The short answer is yes, you can use roofing felt under siding. It serves as a weatherproof barrier behind the vinyl siding and won't cause any issues if installed correctly. In some cases, you may need to use asphalt felt or two layers of grade D construction paper, which is commonly used on the West Coast. Polyethylene and polypropylene-based roof subfloors are also impervious to vapor and can be used as outdoor vapor retardants.
It's important to have a good air barrier and a vapor retardant inside, adequate ventilation and properly detailed gaskets on the ceiling, walls and windows. The building code (International Residential Code) requires that all new homes have a “water resistant barrier”, which in practical terms means an impermeable barrier behind the outer cladding. This creates an impermeable barrier similar to the scales of a fish; the overlay is large enough to direct water to the next layer and from the ceiling instead of upwards underneath an overlapping sheet. This is called “tile style” because it's the way roof and side wall shingles keep water out of the house.
Tar paper is distinguished from roofing felt, which is impregnated with asphalt instead of tar, but these two products are used the same way and their names are sometimes used informally as synonyms. You can use nails or washers from standard roofing covers (made of metal or plastic) to hold the felt paper in place until it is covered with the coating. Therefore, it is essential to cover the entire housing, from the roof to the foundation, including the ends of the gables and the girded joists, and always place the upper layers on top of the lower layers, in the form of shingles, to shed water. Felt, also known as underpayment, is required when asphalt shingles are installed as the first layer of roof or when applied to wooden shingles or a constructed roof.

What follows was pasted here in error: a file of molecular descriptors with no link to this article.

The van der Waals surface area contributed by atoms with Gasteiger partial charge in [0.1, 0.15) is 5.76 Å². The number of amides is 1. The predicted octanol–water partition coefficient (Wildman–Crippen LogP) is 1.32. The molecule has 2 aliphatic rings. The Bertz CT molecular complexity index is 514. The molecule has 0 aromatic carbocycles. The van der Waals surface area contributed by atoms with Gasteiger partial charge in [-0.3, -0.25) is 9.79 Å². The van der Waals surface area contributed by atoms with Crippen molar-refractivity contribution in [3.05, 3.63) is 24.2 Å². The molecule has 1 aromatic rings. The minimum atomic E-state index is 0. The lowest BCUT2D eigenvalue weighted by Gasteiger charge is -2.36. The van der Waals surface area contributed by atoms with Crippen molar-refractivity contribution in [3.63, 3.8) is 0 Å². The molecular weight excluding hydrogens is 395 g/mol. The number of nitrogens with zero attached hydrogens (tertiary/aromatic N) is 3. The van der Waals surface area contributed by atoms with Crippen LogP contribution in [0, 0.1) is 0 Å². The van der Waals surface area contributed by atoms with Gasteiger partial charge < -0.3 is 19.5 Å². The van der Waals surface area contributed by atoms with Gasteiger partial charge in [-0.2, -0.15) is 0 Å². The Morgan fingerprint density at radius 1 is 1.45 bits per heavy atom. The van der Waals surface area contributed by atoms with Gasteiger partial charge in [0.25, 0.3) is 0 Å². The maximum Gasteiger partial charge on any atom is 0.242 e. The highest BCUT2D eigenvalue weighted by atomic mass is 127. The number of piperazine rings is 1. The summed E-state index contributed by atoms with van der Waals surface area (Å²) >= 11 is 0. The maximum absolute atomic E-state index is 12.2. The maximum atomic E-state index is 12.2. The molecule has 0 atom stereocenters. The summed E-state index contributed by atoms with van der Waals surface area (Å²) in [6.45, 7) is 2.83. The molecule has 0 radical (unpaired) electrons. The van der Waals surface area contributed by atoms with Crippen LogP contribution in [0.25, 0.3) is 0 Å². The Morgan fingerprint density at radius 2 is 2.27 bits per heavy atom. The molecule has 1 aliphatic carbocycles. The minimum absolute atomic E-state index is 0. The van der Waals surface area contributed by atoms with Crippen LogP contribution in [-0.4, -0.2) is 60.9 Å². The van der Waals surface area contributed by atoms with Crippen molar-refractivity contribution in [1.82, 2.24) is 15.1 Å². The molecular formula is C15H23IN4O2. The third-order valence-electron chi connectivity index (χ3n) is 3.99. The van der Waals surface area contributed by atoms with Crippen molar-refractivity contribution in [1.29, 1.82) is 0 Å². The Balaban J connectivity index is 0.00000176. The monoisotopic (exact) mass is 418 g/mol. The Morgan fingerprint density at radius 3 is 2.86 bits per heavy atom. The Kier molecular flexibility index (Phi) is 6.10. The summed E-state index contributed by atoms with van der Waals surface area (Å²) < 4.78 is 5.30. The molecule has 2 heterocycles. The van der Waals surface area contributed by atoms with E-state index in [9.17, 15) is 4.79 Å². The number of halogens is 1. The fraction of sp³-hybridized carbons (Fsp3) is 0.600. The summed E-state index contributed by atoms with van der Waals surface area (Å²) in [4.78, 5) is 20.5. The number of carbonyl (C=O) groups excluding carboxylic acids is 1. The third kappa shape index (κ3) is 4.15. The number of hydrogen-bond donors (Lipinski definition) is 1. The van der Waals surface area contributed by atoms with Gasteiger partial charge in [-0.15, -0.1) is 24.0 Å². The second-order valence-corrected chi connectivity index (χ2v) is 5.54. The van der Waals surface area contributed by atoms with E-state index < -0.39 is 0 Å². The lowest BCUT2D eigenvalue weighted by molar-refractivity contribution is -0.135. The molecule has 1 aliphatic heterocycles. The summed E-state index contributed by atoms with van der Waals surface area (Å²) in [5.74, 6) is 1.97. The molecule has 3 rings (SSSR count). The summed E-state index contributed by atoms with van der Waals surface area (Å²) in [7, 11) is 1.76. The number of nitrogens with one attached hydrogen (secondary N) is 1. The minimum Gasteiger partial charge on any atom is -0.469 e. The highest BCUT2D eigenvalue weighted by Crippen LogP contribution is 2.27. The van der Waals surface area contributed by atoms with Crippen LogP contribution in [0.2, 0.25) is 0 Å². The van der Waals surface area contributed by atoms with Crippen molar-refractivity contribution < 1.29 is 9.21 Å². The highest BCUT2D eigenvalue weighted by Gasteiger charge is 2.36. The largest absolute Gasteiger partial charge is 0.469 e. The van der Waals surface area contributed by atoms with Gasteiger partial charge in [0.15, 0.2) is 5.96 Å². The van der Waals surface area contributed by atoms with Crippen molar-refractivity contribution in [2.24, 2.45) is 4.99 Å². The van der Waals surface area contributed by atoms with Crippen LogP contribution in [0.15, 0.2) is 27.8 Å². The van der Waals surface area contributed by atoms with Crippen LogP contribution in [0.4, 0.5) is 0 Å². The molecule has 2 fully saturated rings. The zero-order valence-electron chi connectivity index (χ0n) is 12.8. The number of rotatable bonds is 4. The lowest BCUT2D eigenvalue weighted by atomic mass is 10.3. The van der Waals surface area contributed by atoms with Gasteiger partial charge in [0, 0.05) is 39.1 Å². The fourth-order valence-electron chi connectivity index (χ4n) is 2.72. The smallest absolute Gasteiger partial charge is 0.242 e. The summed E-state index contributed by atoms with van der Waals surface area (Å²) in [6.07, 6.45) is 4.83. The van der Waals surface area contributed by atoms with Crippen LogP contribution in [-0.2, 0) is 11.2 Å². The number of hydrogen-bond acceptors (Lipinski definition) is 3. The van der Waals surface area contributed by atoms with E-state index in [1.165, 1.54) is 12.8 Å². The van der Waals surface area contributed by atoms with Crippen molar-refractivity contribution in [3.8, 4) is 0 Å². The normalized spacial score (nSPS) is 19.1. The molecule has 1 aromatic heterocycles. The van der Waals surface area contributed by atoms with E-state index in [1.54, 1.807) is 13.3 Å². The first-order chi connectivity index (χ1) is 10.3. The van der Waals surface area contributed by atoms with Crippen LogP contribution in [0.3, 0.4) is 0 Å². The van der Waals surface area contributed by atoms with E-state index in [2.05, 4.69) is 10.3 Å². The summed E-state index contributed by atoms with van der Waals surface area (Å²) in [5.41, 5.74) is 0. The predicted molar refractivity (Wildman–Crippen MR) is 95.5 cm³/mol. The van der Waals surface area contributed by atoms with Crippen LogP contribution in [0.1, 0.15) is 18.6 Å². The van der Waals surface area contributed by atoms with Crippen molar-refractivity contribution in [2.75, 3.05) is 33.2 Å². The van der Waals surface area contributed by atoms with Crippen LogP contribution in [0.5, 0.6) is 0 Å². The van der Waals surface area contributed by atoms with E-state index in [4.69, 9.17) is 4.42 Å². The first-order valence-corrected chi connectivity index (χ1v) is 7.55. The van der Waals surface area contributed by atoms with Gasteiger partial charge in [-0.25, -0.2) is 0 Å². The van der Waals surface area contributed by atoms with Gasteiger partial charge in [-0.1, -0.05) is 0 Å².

Tyvek has existed, as a wrapper, since the 1970s (before it was mainly used for break-proof envelopes). In fact, I just installed a new roof and asked for ASTM type 15 felt instead of the synthetic one they now prefer. Building codes vary from region to region, and most building codes require a felt or synthetic subfloor for roofing. When installing felt paper under siding, it's important to make sure that it's done correctly. You'll need to ensure that you have an impermeable barrier behind your outer cladding that will direct water away from your home.
You'll also need to make sure that you have a good air barrier and vapor retardant inside your home as well as adequate ventilation and properly detailed gaskets on your ceiling, walls and windows. You'll also need to use nails or washers from standard roofing covers (made of metal or plastic) to hold your felt paper in place until it's covered with your coating. Finally, make sure that you cover your entire home from roof to foundation including all gables and girded joists.